The US, China and Russian Relationship
As previously noted in Politact’s Entropy Alert (June 30, 2009), a full-scale military operation by Pakistan in Waziristan was unlikely, due to the circumstances at that time.
Politact’s analysis has been further validated by reports that Pakistan may be on the way to, or have already reached, an agreement with Baitullah Mehsud, the head of the Tehrike Taliban Pakistan (TTP).
The intent of this article is to further explore the changing ground realities, the regional and global political environment and what to expect next regarding Waziristan.
As indicated by recent statements from Mike Mullen, David Miliband and other high-level US and British officials, the ground realities are changing swiftly. One can sense a new urgency to better understand the Taliban’s composition and start some kind of dialogue as part of the political strategy. This shift is occurring against the backdrop of mounting military casualties among the coalition forces, especially during the ongoing Hilmand Operation (Khanjar). Meanwhile, divisions persist within the NATO alliance regarding the strategy for the Afghan Mission and the resources needed to accomplish it, with the US having to assume additional burdens.
It has recently been reported in the press that Pakistan and Afghanistan have broken down the Taliban into the following three categories, requiring appropriate strategies for dealing with each:
- The Taliban with links to Al-Qaeda
- The Taliban with local grievances
- The Taliban with Ideological leanings, but with a local agenda
So Afghanistan and Pakistan are changing both their tactical and strategic approach towards extremists and the Taliban, based on these emerging realities and shifts in the positions of NATO and the United States. It appears that as the coalition’s resolve on a military solution weakens, that of the Pakistan Army has increased. As the latter senses the winds of change, it wants to counter perceptions regarding its lackluster role in the past and is therefore acting with the utmost vigor against the Taliban elements, particularly those involved in anti-state activities.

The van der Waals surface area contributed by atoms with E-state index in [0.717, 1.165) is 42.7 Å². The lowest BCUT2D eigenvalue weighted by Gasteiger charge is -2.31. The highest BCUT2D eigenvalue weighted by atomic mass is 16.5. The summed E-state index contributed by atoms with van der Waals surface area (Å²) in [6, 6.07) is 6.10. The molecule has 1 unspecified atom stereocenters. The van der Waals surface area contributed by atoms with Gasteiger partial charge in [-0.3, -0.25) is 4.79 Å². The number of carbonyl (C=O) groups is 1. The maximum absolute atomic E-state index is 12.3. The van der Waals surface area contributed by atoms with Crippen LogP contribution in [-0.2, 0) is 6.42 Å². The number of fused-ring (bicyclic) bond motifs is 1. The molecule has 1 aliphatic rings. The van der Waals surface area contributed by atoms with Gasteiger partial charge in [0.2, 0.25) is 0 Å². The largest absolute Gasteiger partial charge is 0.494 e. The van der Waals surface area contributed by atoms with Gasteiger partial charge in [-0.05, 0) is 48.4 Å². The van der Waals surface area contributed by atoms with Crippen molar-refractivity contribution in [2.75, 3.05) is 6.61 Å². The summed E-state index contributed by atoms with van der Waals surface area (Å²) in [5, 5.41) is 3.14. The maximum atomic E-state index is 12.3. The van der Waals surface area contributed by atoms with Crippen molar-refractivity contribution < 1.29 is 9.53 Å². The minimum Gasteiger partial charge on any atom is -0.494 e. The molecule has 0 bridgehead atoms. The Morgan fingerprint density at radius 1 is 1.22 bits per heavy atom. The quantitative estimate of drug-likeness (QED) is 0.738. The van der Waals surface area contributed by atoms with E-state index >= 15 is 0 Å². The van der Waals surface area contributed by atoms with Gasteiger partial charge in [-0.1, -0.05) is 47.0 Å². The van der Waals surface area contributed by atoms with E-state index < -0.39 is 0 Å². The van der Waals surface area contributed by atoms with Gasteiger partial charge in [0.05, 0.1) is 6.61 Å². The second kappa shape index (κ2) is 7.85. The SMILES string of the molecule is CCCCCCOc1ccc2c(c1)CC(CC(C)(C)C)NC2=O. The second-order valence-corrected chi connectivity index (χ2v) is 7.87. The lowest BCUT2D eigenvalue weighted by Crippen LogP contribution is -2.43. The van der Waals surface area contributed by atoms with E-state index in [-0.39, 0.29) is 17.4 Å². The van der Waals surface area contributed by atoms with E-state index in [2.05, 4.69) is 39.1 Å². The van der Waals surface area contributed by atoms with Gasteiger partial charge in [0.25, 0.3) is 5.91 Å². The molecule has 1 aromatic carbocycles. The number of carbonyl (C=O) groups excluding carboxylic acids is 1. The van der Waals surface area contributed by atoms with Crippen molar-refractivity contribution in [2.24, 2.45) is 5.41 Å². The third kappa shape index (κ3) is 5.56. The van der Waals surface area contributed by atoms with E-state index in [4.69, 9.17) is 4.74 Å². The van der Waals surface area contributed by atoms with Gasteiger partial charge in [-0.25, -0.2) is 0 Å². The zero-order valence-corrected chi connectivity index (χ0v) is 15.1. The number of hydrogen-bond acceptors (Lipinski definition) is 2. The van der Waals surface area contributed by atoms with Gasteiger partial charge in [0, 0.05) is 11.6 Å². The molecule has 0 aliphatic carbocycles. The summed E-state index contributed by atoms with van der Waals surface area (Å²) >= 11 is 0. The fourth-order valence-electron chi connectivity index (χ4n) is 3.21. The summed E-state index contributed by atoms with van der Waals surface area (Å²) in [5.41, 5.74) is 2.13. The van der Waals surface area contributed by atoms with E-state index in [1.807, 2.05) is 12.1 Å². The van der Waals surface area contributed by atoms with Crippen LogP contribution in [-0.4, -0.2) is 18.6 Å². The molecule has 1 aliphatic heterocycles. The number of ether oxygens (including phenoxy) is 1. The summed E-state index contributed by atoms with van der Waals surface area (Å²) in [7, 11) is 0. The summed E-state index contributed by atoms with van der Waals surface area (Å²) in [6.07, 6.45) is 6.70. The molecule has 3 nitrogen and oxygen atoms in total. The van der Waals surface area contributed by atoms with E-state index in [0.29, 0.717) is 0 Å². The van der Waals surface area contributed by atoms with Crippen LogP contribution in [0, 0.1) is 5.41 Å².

This new-found zeal has been strengthened by economic and security assurances and by support from NATO, EU and the United States; other regional and global factors have played a role.
China is deeply worried about the recent disturbances and riots related to the Uighur in the Xinjiang region, which it has always suspected of having links to extremists with a safe haven in FATA. Furthermore, in the recently concluded China-US Strategic meeting in Washington DC, US has impressed upon China to play a more active role in the war against extremists and other regional and global issues such as Iranian and North Korean Nuclear ambitions.
The US-Iran dynamic is also changing in the wake of the post- Election crisis in Iran. The US will perhaps now adopt a more aggressive posture towards Iran and the discussions regarding this issue now occupy the high-level talks taking place almost around the clock between Israel and United States. These talks have been accompanied by military exercises conducted by the US, Israel and the UK designed to convey veiled threats to Iran and to encourage it to join the negotiations. Iran and Russia have matched these military maneuvers with naval exercise of their own in the Caspian Sea. Syria, an ally of Iran, is also being actively courted, with the intent of pulling it away from Iran. Turkey has been playing an active role in this; this development makes the Arabs nervous enough to be more receptive to the United States vis-a-vis the Israeli-Palestinian conflict and it also serves as a check to Russia.